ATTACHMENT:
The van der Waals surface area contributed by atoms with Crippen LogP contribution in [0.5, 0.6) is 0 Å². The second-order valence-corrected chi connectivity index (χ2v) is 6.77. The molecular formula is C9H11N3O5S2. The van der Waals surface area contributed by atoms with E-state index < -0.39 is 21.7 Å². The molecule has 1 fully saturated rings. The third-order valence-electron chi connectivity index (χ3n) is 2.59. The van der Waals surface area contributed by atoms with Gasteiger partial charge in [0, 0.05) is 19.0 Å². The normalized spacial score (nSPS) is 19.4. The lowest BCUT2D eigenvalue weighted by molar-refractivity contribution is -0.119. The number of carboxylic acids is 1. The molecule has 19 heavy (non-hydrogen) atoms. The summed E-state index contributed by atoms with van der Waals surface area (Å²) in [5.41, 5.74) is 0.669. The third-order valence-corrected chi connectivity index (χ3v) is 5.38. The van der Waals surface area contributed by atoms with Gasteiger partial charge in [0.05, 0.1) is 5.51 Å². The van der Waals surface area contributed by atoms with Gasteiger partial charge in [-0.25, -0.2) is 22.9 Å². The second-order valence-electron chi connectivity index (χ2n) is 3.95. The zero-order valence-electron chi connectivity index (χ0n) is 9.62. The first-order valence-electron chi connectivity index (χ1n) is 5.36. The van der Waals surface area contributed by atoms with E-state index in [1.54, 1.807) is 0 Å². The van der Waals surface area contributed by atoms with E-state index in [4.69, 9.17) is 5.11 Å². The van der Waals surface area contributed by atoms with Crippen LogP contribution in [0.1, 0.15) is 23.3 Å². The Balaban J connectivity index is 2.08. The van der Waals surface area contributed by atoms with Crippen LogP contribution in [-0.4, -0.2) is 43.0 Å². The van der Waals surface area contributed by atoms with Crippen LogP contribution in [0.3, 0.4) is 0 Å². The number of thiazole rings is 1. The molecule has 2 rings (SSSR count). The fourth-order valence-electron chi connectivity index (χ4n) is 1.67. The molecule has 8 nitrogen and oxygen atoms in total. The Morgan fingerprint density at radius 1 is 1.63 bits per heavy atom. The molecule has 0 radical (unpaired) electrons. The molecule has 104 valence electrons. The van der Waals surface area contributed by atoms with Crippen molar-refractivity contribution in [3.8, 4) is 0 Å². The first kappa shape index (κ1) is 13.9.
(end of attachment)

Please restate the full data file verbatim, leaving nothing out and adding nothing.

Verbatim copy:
The van der Waals surface area contributed by atoms with Crippen LogP contribution in [0.5, 0.6) is 0 Å². The second-order valence-corrected chi connectivity index (χ2v) is 6.77. The molecular formula is C9H11N3O5S2. The van der Waals surface area contributed by atoms with E-state index < -0.39 is 21.7 Å². The molecule has 1 fully saturated rings. The third-order valence-electron chi connectivity index (χ3n) is 2.59. The van der Waals surface area contributed by atoms with Gasteiger partial charge in [0, 0.05) is 19.0 Å². The normalized spacial score (nSPS) is 19.4. The lowest BCUT2D eigenvalue weighted by molar-refractivity contribution is -0.119. The number of carboxylic acids is 1. The molecule has 19 heavy (non-hydrogen) atoms. The summed E-state index contributed by atoms with van der Waals surface area (Å²) in [5.41, 5.74) is 0.669. The third-order valence-corrected chi connectivity index (χ3v) is 5.38. The van der Waals surface area contributed by atoms with Gasteiger partial charge in [0.05, 0.1) is 5.51 Å². The van der Waals surface area contributed by atoms with Gasteiger partial charge in [-0.25, -0.2) is 22.9 Å². The second-order valence-electron chi connectivity index (χ2n) is 3.95. The zero-order valence-electron chi connectivity index (χ0n) is 9.62. The first-order valence-electron chi connectivity index (χ1n) is 5.36. The van der Waals surface area contributed by atoms with E-state index in [1.54, 1.807) is 0 Å². The van der Waals surface area contributed by atoms with E-state index in [4.69, 9.17) is 5.11 Å². The van der Waals surface area contributed by atoms with Crippen LogP contribution in [0.1, 0.15) is 23.3 Å². The Balaban J connectivity index is 2.08. The van der Waals surface area contributed by atoms with Crippen LogP contribution in [-0.4, -0.2) is 43.0 Å². The van der Waals surface area contributed by atoms with Crippen LogP contribution in [0.3, 0.4) is 0 Å². The number of thiazole rings is 1. The molecule has 2 rings (SSSR count). The fourth-order valence-electron chi connectivity index (χ4n) is 1.67. The molecule has 8 nitrogen and oxygen atoms in total. The Morgan fingerprint density at radius 1 is 1.63 bits per heavy atom. The molecule has 0 radical (unpaired) electrons. The molecule has 104 valence electrons. The van der Waals surface area contributed by atoms with Crippen molar-refractivity contribution in [3.8, 4) is 0 Å². The first kappa shape index (κ1) is 13.9.